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Math Help - Using the Squeeze Theorem on Cosine Function

  1. #1
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    Using the Squeeze Theorem on Cosine Function

    I'm trying to understand the proof of this function:

    <br />
\displaystyle \lim_{x\to 0 } x^2cos 20 \pi x =0}<br />

    Here is the part that I understand:

    Let f(x)=-x^2, g(x)=x^2cos 20 \pi x, h(x)=x^2
    Then, -1 \leq cos 20 \pi x \leq 1

    But then, they go on to state this, which I can't figure out:

    -x^2 \leq x^2cos 20 \pi x \leq x^2

    What I don't understand is how the x-squared terms can always be either less than -1 or greater than 1. I understand that the middle term oscillates between -1 and 1, but how do we know what x-squared is?

    Can anybody help me understand this?

    Thanks.
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  2. #2
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    Quote Originally Posted by joatmon View Post
    I'm trying to understand the proof of this function:

    <br />
\displaystyle \lim_{x\to 0 } x^2cos 20 \pi x =0}<br />

    Here is the part that I understand:

    Let f(x)=-x^2, g(x)=x^2cos 20 \pi x, h(x)=x^2
    Then, -1 \leq cos 20 \pi x \leq 1

    But then, they go on to state this, which I can't figure out:

    -x^2 \leq x^2cos 20 \pi x \leq x^2

    What I don't understand is how the x-squared terms can always be either less than -1 or greater than 1. I understand that the middle term oscillates between -1 and 1, but how do we know what x-squared is?

    Can anybody help me understand this?

    Thanks.
    \displaystyle\lim_{x\to 0} -x^2=\lim_{x\to 0}x^2=0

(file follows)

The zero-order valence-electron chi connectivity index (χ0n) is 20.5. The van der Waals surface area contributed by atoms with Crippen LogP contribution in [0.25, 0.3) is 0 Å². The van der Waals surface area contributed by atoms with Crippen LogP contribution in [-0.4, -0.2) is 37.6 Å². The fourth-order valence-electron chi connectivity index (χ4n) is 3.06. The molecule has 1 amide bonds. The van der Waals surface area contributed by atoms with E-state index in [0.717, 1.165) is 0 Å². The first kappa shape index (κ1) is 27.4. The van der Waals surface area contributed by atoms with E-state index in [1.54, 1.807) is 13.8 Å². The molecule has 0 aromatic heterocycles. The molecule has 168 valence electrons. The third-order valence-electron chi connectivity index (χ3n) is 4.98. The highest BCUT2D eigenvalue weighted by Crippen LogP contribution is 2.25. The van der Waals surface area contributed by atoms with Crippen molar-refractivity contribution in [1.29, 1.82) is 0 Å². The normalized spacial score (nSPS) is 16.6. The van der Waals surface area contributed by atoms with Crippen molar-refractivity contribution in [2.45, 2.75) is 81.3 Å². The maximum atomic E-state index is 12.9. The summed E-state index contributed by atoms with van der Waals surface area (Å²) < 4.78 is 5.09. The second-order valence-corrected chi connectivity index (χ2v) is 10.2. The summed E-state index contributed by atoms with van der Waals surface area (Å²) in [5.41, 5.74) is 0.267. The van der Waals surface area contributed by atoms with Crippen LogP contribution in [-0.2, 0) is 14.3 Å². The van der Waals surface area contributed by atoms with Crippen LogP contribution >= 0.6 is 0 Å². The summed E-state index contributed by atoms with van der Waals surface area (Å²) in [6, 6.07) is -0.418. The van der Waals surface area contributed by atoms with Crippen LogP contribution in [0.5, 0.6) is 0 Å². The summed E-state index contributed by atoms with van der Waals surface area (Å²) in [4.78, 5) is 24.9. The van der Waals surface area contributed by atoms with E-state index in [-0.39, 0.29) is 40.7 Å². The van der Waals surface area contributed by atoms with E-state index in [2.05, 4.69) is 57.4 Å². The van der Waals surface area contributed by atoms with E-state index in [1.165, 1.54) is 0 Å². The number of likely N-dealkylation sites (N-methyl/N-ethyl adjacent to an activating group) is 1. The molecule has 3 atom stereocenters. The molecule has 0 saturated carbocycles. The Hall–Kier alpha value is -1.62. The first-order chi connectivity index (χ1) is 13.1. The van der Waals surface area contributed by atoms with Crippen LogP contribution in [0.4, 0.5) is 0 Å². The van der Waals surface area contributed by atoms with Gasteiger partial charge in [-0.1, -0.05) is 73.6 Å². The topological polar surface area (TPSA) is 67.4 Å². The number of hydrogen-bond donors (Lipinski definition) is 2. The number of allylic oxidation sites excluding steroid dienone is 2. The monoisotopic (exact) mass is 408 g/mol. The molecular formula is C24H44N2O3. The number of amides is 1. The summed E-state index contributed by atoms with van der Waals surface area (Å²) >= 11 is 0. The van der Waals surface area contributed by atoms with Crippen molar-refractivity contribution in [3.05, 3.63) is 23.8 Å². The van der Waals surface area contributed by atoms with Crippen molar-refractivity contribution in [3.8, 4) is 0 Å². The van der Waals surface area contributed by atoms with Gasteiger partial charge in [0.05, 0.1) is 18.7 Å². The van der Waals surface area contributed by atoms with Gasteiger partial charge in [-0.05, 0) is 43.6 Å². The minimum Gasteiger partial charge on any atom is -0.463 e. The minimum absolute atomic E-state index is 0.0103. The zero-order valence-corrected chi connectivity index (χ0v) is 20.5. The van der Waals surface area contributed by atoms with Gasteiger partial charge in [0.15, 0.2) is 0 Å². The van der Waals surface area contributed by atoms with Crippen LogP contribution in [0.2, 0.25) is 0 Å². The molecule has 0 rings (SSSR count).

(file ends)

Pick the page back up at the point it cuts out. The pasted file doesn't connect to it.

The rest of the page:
By the squeeze theorem, the overall limit must be 0.

    Did that help?
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  3. #3
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    I did not understand what is your problem.
    However, the second inequality formed by multiplying the first one by \displaystyle x^2.
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  4. #4
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    Here is the graph of the squeeze theorem in action.

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  5. #5
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    Quote Originally Posted by joatmon View Post
    I'm trying to understand the proof of this function:

    <br />
\displaystyle \lim_{x\to 0 } x^2cos 20 \pi x =0}<br />

    Here is the part that I understand:

    Let f(x)=-x^2, g(x)=x^2cos 20 \pi x, h(x)=x^2
    Then, -1 \leq cos 20 \pi x \leq 1

    But then, they go on to state this, which I can't figure out:

    -x^2 \leq x^2cos 20 \pi x \leq x^2

    What I don't understand is how the x-squared terms can always be either less than -1 or greater than 1. I understand that the middle term oscillates between -1 and 1, but how do we know what x-squared is?

    Can anybody help me understand this?

    Thanks.
    There is nothing there that says that "the x-squared terms can always be either less than -1 or greater than 1." Where did you get that idea? -x^2\le x^2cos(20\pi x)\le x^2 says nothing about how large x^2 is.

    The point is to take the limit as x goes to 0. As x goes to 0, so does x^2.
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  6. #6
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    Thanks for the help!
    Last edited by joatmon; January 22nd 2011 at 10:47 AM.
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